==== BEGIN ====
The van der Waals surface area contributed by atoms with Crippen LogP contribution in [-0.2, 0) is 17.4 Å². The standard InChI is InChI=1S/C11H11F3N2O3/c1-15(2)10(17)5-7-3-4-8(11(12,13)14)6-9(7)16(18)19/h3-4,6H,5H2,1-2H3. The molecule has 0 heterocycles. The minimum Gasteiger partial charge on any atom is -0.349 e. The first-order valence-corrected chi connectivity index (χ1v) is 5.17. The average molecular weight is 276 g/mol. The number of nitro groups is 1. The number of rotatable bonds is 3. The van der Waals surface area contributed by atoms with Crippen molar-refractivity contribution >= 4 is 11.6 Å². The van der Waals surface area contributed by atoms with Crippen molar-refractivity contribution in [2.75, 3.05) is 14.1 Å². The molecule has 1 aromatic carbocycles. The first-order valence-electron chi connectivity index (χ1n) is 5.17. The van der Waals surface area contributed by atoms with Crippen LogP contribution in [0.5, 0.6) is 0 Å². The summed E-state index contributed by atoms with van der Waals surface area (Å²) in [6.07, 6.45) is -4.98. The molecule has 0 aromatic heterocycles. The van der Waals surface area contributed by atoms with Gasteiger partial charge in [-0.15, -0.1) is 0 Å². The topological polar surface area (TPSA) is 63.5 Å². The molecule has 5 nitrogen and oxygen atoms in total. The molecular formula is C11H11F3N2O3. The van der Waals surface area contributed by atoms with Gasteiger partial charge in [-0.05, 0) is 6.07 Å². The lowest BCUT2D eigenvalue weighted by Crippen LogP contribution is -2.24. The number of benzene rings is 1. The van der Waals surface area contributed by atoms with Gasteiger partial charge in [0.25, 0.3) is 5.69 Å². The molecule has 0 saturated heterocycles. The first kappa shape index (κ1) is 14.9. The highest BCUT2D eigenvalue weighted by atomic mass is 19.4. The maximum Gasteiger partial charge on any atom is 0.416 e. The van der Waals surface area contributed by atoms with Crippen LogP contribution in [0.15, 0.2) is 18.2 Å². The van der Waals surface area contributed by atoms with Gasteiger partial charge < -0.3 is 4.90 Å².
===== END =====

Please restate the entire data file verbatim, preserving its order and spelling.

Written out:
The van der Waals surface area contributed by atoms with Crippen LogP contribution in [-0.2, 0) is 17.4 Å². The standard InChI is InChI=1S/C11H11F3N2O3/c1-15(2)10(17)5-7-3-4-8(11(12,13)14)6-9(7)16(18)19/h3-4,6H,5H2,1-2H3. The molecule has 0 heterocycles. The minimum Gasteiger partial charge on any atom is -0.349 e. The first-order valence-corrected chi connectivity index (χ1v) is 5.17. The average molecular weight is 276 g/mol. The number of nitro groups is 1. The number of rotatable bonds is 3. The van der Waals surface area contributed by atoms with Crippen molar-refractivity contribution >= 4 is 11.6 Å². The van der Waals surface area contributed by atoms with Crippen molar-refractivity contribution in [2.75, 3.05) is 14.1 Å². The molecule has 1 aromatic carbocycles. The first-order valence-electron chi connectivity index (χ1n) is 5.17. The van der Waals surface area contributed by atoms with Crippen LogP contribution in [0.5, 0.6) is 0 Å². The summed E-state index contributed by atoms with van der Waals surface area (Å²) in [6.07, 6.45) is -4.98. The molecule has 0 aromatic heterocycles. The van der Waals surface area contributed by atoms with Gasteiger partial charge in [-0.15, -0.1) is 0 Å². The topological polar surface area (TPSA) is 63.5 Å². The molecule has 5 nitrogen and oxygen atoms in total. The molecular formula is C11H11F3N2O3. The van der Waals surface area contributed by atoms with Gasteiger partial charge in [-0.05, 0) is 6.07 Å². The lowest BCUT2D eigenvalue weighted by Crippen LogP contribution is -2.24. The number of benzene rings is 1. The van der Waals surface area contributed by atoms with Gasteiger partial charge in [0.25, 0.3) is 5.69 Å². The molecule has 0 saturated heterocycles. The first kappa shape index (κ1) is 14.9. The highest BCUT2D eigenvalue weighted by atomic mass is 19.4. The maximum Gasteiger partial charge on any atom is 0.416 e. The van der Waals surface area contributed by atoms with Crippen LogP contribution in [0.15, 0.2) is 18.2 Å². The van der Waals surface area contributed by atoms with Gasteiger partial charge < -0.3 is 4.90 Å².